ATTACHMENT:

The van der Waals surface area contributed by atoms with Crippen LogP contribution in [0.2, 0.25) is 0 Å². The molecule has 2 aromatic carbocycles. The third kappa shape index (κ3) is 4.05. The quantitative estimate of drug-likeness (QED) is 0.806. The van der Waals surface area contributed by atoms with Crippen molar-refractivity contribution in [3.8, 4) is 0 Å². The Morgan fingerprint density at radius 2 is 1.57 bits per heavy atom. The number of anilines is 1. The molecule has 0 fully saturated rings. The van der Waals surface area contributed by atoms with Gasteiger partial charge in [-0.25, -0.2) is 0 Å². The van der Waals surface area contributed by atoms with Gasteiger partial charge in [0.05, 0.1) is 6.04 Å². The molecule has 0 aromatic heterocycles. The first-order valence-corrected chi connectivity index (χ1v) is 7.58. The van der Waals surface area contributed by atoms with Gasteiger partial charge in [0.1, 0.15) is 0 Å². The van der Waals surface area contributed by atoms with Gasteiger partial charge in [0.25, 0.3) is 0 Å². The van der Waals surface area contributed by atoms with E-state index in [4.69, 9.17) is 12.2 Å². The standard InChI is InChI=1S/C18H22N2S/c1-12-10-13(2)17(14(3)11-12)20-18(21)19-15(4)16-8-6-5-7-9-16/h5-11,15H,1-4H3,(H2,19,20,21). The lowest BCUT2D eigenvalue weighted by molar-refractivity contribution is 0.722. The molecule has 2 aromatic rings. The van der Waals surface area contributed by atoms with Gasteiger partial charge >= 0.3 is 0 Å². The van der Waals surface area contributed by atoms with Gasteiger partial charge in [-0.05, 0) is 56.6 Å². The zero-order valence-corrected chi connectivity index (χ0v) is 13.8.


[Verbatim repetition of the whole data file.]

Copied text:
The van der Waals surface area contributed by atoms with Crippen LogP contribution in [0.2, 0.25) is 0 Å². The molecule has 2 aromatic carbocycles. The third kappa shape index (κ3) is 4.05. The quantitative estimate of drug-likeness (QED) is 0.806. The van der Waals surface area contributed by atoms with Crippen molar-refractivity contribution in [3.8, 4) is 0 Å². The Morgan fingerprint density at radius 2 is 1.57 bits per heavy atom. The number of anilines is 1. The molecule has 0 fully saturated rings. The van der Waals surface area contributed by atoms with Gasteiger partial charge in [-0.25, -0.2) is 0 Å². The van der Waals surface area contributed by atoms with Gasteiger partial charge in [0.05, 0.1) is 6.04 Å². The molecule has 0 aromatic heterocycles. The first-order valence-corrected chi connectivity index (χ1v) is 7.58. The van der Waals surface area contributed by atoms with Gasteiger partial charge in [0.1, 0.15) is 0 Å². The van der Waals surface area contributed by atoms with Gasteiger partial charge in [0.25, 0.3) is 0 Å². The van der Waals surface area contributed by atoms with E-state index in [4.69, 9.17) is 12.2 Å². The standard InChI is InChI=1S/C18H22N2S/c1-12-10-13(2)17(14(3)11-12)20-18(21)19-15(4)16-8-6-5-7-9-16/h5-11,15H,1-4H3,(H2,19,20,21). The lowest BCUT2D eigenvalue weighted by molar-refractivity contribution is 0.722. The molecule has 2 aromatic rings. The van der Waals surface area contributed by atoms with Gasteiger partial charge >= 0.3 is 0 Å². The van der Waals surface area contributed by atoms with Gasteiger partial charge in [-0.05, 0) is 56.6 Å². The zero-order valence-corrected chi connectivity index (χ0v) is 13.8.